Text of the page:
By Michael Shank

Having just returned from Somalia last week, and after meeting with the Minister of Natural Resources, the imperative to switch from fossil fuels to renewable energy is increasingly becoming a moral one, not merely an environmental or financial one.

In Somalia — where the charcoal trade, and the concomitant deforestation that results, is responsible for ongoing violence in the south of the country — a switch to renewable energy could save lives (in addition to saving the environment).

In discussing with the Natural Resources ministry the country’s not-yet-released national environmental policy, drafted in partnership with the United Nations Development Programme, it was heartening to see solar energy on the agenda. The Minister gets it and knows the country is rich with renewable energy opportunities – from wind to solar to water-based energy generation.

Throughout the world, the fight over fossil fuels continues. Resource management and violent conflict are dangerous bedfellows and too often correlated. The West, in particular, isn’t fully supporting trends to help countries, like Somalia, make the affordable and efficient switch to renewable energy, which, in turn, could help countries like Somalia reduce their levels of violent conflict.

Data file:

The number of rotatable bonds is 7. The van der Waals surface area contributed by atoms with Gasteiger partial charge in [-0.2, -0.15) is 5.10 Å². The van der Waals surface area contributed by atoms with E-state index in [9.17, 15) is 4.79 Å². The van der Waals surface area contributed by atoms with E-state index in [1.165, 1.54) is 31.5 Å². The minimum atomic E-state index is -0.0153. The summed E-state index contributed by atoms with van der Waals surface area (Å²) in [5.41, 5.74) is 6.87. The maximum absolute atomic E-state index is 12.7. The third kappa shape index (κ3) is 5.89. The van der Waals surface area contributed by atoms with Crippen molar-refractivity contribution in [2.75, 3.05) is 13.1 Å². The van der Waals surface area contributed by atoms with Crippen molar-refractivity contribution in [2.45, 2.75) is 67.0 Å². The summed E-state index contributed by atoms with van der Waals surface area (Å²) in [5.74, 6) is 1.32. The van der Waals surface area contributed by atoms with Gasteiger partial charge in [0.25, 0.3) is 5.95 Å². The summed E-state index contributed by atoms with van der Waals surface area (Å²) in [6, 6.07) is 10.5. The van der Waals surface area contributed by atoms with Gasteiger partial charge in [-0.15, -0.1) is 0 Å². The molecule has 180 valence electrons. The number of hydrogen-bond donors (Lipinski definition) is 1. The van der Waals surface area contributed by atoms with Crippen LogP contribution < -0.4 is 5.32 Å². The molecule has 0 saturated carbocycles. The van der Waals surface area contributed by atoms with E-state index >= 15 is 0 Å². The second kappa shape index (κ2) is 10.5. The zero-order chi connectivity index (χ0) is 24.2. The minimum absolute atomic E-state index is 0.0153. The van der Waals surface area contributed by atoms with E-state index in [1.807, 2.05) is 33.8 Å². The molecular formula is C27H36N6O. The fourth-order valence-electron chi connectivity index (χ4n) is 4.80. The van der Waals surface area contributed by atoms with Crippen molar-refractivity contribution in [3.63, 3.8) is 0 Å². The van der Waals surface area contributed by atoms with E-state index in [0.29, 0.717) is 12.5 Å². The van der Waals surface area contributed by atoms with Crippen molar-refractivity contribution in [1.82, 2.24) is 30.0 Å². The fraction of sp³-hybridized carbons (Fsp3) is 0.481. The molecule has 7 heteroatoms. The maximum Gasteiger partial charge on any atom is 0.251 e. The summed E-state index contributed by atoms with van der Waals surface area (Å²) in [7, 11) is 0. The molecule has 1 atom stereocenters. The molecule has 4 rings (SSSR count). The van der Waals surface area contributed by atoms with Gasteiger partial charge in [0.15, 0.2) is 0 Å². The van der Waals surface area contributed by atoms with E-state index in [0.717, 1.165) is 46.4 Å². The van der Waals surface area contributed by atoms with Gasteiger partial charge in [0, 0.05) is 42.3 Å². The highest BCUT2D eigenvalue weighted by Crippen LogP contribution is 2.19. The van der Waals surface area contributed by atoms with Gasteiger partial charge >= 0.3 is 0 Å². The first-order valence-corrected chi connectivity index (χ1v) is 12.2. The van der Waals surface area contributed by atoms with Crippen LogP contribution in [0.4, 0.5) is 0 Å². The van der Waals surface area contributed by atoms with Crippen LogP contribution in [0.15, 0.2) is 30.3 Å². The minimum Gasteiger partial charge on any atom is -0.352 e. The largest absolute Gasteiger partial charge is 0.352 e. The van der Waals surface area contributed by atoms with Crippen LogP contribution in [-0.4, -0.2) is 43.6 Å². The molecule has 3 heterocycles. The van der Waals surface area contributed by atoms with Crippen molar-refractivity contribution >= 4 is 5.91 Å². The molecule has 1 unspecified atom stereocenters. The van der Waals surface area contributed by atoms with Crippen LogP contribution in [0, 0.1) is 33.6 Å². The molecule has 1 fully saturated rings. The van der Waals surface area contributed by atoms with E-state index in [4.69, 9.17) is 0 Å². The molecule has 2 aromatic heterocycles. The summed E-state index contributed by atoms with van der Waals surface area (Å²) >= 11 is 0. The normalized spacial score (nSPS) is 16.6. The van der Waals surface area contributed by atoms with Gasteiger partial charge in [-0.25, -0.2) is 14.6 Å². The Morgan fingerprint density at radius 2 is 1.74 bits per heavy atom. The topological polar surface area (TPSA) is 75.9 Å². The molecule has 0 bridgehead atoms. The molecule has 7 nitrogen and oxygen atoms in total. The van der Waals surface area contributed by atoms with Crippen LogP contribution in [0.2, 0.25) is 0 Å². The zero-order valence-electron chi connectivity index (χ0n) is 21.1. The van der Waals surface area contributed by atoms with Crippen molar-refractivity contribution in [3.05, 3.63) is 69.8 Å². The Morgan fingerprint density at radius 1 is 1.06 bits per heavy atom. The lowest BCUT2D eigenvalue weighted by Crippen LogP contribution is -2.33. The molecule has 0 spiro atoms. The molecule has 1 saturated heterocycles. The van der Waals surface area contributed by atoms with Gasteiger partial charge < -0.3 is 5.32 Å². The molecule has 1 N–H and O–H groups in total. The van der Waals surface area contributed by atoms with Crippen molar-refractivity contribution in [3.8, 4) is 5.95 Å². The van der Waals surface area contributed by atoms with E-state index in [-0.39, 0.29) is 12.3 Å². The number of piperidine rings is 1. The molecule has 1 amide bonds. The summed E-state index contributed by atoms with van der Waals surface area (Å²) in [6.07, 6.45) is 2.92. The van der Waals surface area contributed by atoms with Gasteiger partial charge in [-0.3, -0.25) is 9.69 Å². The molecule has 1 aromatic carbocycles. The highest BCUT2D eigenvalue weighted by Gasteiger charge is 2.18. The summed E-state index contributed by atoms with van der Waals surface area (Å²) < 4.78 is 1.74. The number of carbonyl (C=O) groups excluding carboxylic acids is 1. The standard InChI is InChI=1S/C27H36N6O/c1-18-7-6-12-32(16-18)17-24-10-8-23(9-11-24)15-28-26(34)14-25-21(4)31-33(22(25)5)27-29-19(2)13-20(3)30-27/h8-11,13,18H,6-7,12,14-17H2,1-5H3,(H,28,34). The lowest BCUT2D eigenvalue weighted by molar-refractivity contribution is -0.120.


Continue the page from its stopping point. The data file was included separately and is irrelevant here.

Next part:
For example, Britain’s newly established Soma Oil and Gas Company, chaired by the former leader of the conservative Tory party, Lord Michael Howard, is about to spend $20 million exploring Somalia’s oil and gas reserves – estimated to be at 100 billion barrels – onshore and offshore. US oil companies already bought blocks of Somali territory decades ago, just waiting to exploit when the time is right. Neighboring countries aren’t helping matters either, with Kenya and Norway working in concert to explore oil in Somalia’s seas in the south, an area that is increasingly contested and is escalating conflict.

Will any of this help Somalia become more self-sufficient and less violent? No. A better move would be to make mini and micro solar, wind and biomass energy production facilities as a way of undermining the violence that comes with charcoal, that will come with oil and gas exploration, and that will come with fossil fuels generally.

The answer is renewable energy, not simply because it’s a more sustainable harvest model, not merely because it’s better for environmental and human health (thus preventing the costs associated with cleanups and medical treatment), but because it can help reduce violence everywhere – and especially in Somalia.

It is time we save some lives by securing something more sustainable.